Same-sex marriage tax benefits passes vote in Senate
The debate over same sex marriage was back at the Indiana Statehouse Tuesday.
The issue this time is your taxes. The IRS recognizes joint returns from same sex partners, but Indiana doesn't and lawmakers are trying to rectify that.
There were no demonstrators in the hallways this time around. The amendment (HB 1380) was only adopted Monday and the Senate passed it out with a 41-6 Tuesday afternoon. Lawmakers call it a technicality, others call it something quite different.
When the proposed constitutional amendment defining marriage in Indiana was passed without a line banning civil unions, it looked like that would be end of the gay marriage debate in Indiana during this legislative session.
But Monday a bill was amended to allow Indiana to split from the Internal Revenue Service and not grant same-sex couples the right to file jointly.
"To create a law for a group of people who are not a threat is unjustified," said Dr. Henry Fernandez.
Fernandez says the proposed amendment is segregating the tax filing process.
"If approved, this will be one more reason why the federal courts will cite that the Indiana ban on same-sex marriage is unconstitutional," he said.
The IRS announced it would recognize all same-sex joint tax returns, even if the couple lives in an area where the marriage is not recognized.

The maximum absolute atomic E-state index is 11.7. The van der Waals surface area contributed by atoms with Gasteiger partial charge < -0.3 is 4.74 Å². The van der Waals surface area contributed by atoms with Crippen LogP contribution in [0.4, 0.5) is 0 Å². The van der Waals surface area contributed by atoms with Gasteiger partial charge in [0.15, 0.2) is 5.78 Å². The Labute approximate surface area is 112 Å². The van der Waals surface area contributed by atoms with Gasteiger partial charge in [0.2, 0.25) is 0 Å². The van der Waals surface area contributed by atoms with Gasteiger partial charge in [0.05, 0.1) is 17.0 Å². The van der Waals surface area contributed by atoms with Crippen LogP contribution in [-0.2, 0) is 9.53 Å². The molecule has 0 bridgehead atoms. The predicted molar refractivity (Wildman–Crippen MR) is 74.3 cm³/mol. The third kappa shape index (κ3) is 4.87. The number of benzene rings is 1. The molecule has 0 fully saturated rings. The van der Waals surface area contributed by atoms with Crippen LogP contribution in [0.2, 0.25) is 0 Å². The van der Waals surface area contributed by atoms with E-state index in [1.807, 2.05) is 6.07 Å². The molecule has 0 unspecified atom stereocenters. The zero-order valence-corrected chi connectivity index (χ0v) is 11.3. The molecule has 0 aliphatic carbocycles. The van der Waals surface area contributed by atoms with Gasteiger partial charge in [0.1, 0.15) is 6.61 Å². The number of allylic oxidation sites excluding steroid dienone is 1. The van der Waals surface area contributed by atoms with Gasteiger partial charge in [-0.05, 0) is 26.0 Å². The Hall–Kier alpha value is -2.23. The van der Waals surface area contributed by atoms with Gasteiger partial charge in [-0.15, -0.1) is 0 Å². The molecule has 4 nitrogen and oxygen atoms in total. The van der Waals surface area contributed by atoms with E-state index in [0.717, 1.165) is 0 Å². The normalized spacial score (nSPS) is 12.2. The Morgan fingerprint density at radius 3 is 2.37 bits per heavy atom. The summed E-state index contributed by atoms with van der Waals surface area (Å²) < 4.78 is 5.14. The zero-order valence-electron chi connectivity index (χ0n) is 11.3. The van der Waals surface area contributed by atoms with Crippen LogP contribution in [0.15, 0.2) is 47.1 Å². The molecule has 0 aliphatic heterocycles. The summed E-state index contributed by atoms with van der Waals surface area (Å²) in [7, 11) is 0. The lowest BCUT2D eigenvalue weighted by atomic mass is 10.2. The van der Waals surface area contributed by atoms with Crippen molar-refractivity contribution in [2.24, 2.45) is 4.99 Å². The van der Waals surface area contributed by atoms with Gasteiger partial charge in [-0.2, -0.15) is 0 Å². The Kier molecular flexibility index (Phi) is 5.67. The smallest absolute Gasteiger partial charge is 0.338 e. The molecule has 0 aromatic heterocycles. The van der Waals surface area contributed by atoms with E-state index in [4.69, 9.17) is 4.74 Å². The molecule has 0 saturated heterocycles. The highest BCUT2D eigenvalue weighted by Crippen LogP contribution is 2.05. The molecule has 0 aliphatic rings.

"In this case, the IRS decision regarding same-sex filing, if we had adopted all of the updates to the Federal revenue code would have brought that tax filing code in conflict with state law banning same-sex marriage," said Sen. Brandt Hershman (R-Buck City).
"The backers of HJR-3 did not get their way and this is one consolation prize," Fernandez said.
"Obviously, this is a contentious issue with strongly-held views on both sides that had nothing to do with getting back into that debate. It's more of a consistency issue that we follow existing law," Hershman said. "If people want to change it, that's a different debate for a different day for a different bill. This was a minor change with respect to the revenue code."
House Bill 1380 is now headed back to the House for concurrence or to conference committee.
Indiana Equality Action says the last-minute push could pose issues for couples who have a little more than a month to file taxes. The group also opposed the proposed constitutional gay marriage ban.
Indiana senators advanced that proposed ban without a provision that would ban civil unions. Under the state's constitutional amendment process, the civil unions ban needed to be included in the amendment for it to be placed on this November's ballot. Because that line was removed, the earliest a public referendum can be held on the proposed constitutional amendment is 2016.